The Ecological Systems Foundation encompasses a broad array of topics and scales of research, all with the fundamental perspective that understanding the interactions between organisms and their environment leads to valuable scientific discovery and application. From genes to ecosystems and from the mountains to the seafloor, previous student research in this area has included development of techniques in landscape ecology, ecological genomics and fisheries stock assessment.  Tools developed over the course of a graduate student career may include sophisticated field and laboratory studies as well as analytical and simulation modeling.  Faculty supporting this foundation are actively conducting research around the globe from the Arctic and Australia to continental areas such as the American Midwestern prairie and the iconic Chesapeake Bay.  Our faculty draw from the traditions of individual, population, community, and ecosystem approaches, providing students with depth in their individualized training even as the curriculum promotes access to a variety of ecological perspectives.  We are committed to training the future leading scientists and professionals in all aspects of ecology.  Students interested in pursuing ecological research or engaging in cross-disciplinary research that bridges to each of the other three Foundational Areas are strongly encouraged to explore graduate work with us.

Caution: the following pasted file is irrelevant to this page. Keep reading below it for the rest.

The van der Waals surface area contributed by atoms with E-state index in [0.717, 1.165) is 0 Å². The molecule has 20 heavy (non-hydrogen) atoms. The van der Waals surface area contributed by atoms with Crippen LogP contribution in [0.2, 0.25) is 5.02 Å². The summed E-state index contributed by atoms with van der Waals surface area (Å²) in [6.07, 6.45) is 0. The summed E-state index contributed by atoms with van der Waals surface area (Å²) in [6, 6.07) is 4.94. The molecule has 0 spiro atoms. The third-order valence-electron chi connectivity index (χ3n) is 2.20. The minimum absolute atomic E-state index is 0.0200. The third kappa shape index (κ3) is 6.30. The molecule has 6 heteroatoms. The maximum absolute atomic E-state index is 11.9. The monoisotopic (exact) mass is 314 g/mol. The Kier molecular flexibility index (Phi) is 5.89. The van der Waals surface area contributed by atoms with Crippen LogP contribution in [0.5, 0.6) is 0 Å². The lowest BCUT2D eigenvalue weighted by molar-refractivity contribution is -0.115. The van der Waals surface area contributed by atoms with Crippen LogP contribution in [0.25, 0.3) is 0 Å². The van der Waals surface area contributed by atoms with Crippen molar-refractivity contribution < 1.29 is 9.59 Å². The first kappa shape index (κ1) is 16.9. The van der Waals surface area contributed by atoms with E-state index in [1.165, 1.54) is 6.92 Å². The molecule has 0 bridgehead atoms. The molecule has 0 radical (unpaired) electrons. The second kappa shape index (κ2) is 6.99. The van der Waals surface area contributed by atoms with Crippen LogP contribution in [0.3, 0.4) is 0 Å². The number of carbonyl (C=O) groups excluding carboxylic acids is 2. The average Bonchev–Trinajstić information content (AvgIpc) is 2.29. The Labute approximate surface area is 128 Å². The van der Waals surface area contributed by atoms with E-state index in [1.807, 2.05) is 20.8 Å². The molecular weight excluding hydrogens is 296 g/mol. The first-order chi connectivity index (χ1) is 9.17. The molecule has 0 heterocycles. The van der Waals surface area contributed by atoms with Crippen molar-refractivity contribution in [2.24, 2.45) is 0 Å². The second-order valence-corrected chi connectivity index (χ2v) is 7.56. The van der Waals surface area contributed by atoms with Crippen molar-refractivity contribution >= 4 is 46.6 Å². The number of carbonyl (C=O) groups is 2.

• 2 Introductory science courses
    • Introductory science courses are defined as 100 and 200 level courses, generally taken in students’ freshmen or sophomore years in college.
  • 2 Advanced science courses
    • Advanced science courses are defined as 300 and 400 level courses, generally taken in students’ junior or senior years in college.
  • 2 Quantitative courses
    • Quantitative courses can be Calculus-level math (or higher), computer programming, or statistics courses.
  • 2 Foundation-relevant courses
    • At least one of these must be an advanced science course.

Courses & Other Requirements (M.S. & Ph.D) 

  1. Foundational Course: MEES 660 – Ecological Systems
  2. A minimum of three Professional Development courses including:
    • MEES609A - Applied Environmental Science (*required)
  3. One Issue Study Group
  4. Elective courses approved by the student's advisory committee

Note: Students seeking a M.S. degree must take a minimum of 30 credits with 24 credits of course work and 6 credits of graduate research. Of the 24 course credits, 12 of them must be at the 600 level or higher.

Students seeking a Ph.D. must complete a minimum of 36 credits, with at least 24 credits of course work and 12 credits of dissertation research. At least twelve credits of course work must be at the 600 level or above.

For information regarding faculty members who are associated with Ecological Systems, see the link below.